Mentions: In May 2001 a 54-year-old man presented to observation with diagnosis of 6.1 mm thick, Clark's level IV, ulcerated cutaneous melanoma of the trunk. Preoperative staging with chest X-ray and abdominal ultrasound (US) did not reveal signs of systemic disease. He underwent wide local excision (WEX) and sentinel lymph node biopsy (SLNB). Preoperative lymphoscintigraphy showed uptake of the radiotracer in one node of the left axilla that was removed and resulted on finally pathology negative for metastatic melanoma. The patient was submitted to regular follow-up every three months with physical examination, chest X-ray, US and blood work, according to the Multicenter Selective Lymphadenectomy Trial [9]. In January 2002 hepatobiliary US detected the presence of intracholecystic nodule of 1.0 cm. Three months later the patient presented upper abdominal pain mimicking symptomatic cholecystolithiasis. Blood analysis values were normal. US examination showed an increasing in size to 2.0 cm of the intracholecystic nodular image (Figure 1). Computerised tomography (CT) confirmed the presence of a nodule in the lumen of the gallbladder measuring about 2.0 cm and a positron emission tomography (PET) revelead uptake in the gallbladder area without evidence of systemic uptake of the radiotracer. In May 2002 the patient underwent laparoscopic cholecystectomy. Intrabdominal exploration showed a normal gallbladder but with an enlarged blue coloured lymph node along the cystic duct, and the presence of a dark spot image of the diaphragmatic peritoneum. The gallbladder was removed together with the lymph node along the cystic duct and put into an endobag to avoid any contamination of the abdominal cavity and extracted. An excisional biopsy of the diaphragmatic peritoneal lesion concluded the surgical procedure. Macroscopic evaluation of the gallbladder showed one vegetant brown coloured polyp adherent to the mucosa, projected into the lumen, measuring about 3,5 cm in size, and a brown lymph node 1.5 cm in diameter. At histological examination, the mucosal (Figure 2) and muscular layers of the gallbladder were diffusely infiltrated by epithelioid and spindle heavely pigmentated cells; the epithelium was partially eroded and no junctional activity was evident; the cystic duct lymph node and the peritoneal node were both involved by metastatic cells from melanoma. Immunohistochemical staining of the removed tissues showed a strong positivity for S 100 protein, HMB 45 and MART-1 (Figure 3, 4, 5). Postoperative course was uneventful and the patient was discharged home on postoperative day two. No adjuvant chemotherapy was offered at this time by our oncologists. Two months later the patient presented clinical evidence of intestinal obstruction. CT revealed intussusception of two segments of the small bowel tract. At laparotomy resection of two portions of the involved small bowel by two stenosing metastases with contiguous involvement of the mesentery and of mesenteric lymph nodes was performed. Pathology confirmed the abdominal recurrence by metastatic melanoma. After surgery he recieved chemoimmunotherapy (fotemustine 100 mg/m2 and dacarbazine 900 mg/m2 intravenously every three weeks for a total of three cycles plus interferon alfa-2b 5 MU/m2 subcutaneously).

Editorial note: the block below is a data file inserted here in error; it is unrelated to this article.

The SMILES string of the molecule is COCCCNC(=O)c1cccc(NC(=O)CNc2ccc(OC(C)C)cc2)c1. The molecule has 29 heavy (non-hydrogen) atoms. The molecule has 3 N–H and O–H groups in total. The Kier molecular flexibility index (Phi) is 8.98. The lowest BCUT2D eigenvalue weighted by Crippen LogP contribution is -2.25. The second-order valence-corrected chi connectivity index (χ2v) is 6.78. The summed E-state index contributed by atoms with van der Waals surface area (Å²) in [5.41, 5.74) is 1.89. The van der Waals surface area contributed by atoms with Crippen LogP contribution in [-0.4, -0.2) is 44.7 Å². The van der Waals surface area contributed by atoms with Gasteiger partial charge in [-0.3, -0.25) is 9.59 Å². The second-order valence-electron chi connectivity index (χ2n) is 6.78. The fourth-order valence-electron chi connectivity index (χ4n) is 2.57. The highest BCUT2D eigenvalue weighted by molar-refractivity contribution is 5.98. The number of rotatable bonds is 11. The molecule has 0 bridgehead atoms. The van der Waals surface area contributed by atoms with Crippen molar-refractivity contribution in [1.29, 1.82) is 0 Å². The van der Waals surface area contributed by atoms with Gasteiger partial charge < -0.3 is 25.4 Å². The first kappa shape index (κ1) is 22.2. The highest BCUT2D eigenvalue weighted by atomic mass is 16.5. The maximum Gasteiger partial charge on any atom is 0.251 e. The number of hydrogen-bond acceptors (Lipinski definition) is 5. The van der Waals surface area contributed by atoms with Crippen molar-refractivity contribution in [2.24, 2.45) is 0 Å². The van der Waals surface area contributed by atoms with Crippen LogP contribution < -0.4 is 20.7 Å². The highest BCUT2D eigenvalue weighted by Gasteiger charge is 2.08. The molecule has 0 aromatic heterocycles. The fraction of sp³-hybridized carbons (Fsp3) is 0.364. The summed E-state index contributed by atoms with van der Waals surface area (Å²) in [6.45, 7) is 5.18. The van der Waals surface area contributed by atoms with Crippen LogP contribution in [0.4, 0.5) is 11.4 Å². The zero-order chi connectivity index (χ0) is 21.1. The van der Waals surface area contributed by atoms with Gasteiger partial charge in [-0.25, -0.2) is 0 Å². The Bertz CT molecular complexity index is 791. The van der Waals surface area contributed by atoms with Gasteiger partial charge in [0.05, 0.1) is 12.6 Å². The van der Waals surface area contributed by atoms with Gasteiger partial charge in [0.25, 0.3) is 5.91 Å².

Laparoscopic cholecystectomy for melanoma metastatic to the gallbladder: is it an adequate surgical procedure? Report of a case and review of the literature.